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When does travel need financial protection?

We’ve got it covered

The Package Travel, Package Holidays and Package Tours Regulations 1992 and the Civil Aviation (Air Travel Organiser’s Regulations) 1995 require travel companies to provide security for the monies that consumers pay for certain types and combinations of travel arrangements booked with them and for consumers’ repatriation in the event of their insolvency. This means that in respect of all arrangements requiring protection, in the event of the travel company making the booking becoming insolvent, funds will be available to ensure that consumers are not left stranded abroad or will arrange to refund them money they have paid for an advance booking.

Broadly speaking, the effect of the above two pieces of legislation taken together mean that travel arrangements sold as a ‘Package’ require tour operator bonding whether or not they include a flight. Packages including a flight, and flights sold with accommodation or self-drive care hire (‘Flight Plus’) will require the seller to hold an Air Travel Organiser’s Licence as well as to carry financial protection.

What is a ‘Package’

A ‘Package’ exists if a consumer books a pre-arranged combination of at least two of the following components when sold or offered for sale at an inclusive price and when the service covers a period of more than twenty-four hours or includes overnight accommodation:-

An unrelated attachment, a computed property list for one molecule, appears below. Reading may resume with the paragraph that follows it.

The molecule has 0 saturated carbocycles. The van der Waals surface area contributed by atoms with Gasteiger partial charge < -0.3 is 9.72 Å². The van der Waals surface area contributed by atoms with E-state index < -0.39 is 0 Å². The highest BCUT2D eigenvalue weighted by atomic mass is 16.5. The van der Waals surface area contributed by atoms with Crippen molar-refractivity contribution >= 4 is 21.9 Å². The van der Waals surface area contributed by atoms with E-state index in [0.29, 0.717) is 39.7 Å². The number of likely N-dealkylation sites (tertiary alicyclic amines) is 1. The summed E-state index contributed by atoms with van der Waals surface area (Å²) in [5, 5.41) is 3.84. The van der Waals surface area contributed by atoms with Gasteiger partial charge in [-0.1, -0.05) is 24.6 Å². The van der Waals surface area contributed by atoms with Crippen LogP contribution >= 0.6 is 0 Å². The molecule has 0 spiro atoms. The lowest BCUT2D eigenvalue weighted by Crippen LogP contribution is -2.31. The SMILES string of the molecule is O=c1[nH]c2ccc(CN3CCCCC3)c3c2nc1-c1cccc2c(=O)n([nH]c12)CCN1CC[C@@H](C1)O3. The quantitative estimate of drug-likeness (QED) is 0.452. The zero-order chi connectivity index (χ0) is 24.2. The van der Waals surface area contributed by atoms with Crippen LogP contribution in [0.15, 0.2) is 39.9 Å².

(a) transport;
(b) accommodation;
(c) other tourist services not ancillary to transport or accommodation and accounting for a significant proportion of the package.


What is a ‘Flight Plus’?

If you sell a flight and accommodation or car hire “in connection” with the flight, requested on the same day, the day before or the day after, you will be a ‘Flight Plus Arranger’ and will need to hold an ATOL and financially protect either with an ATOL Bond or trust account, all elements of the sale (as well as any other tourist services sold at the same time). This is so whether you sell as an ‘agent’ in a transaction or as the ‘principal’ (the actual supplier of the services).

When do I need cover to sell a ‘Flight Only’?

If you sell a charter or a scheduled flight where a ticket isn’t issued straight away and you are not acting as an agent for an ATOL holder, you will need to hold an ATOL yourself and financially protect  either with an ATOL Bond or trust account, the monies paid for that flight.

Agent or Principal?

Even if you can be sure of what type of sales you are making, the contractual capacity in which you are making those sales is crucial in assessing whether or not they need to be financially protected. Are you selling arrangements as an agent for another supplier or as the supplier of those arrangements yourself (i.e. you are acting as a principal in the contract)? You may think you are acting as an agent when you’re actually taking on a principal status, which may create obligations on you to financially protect your sales.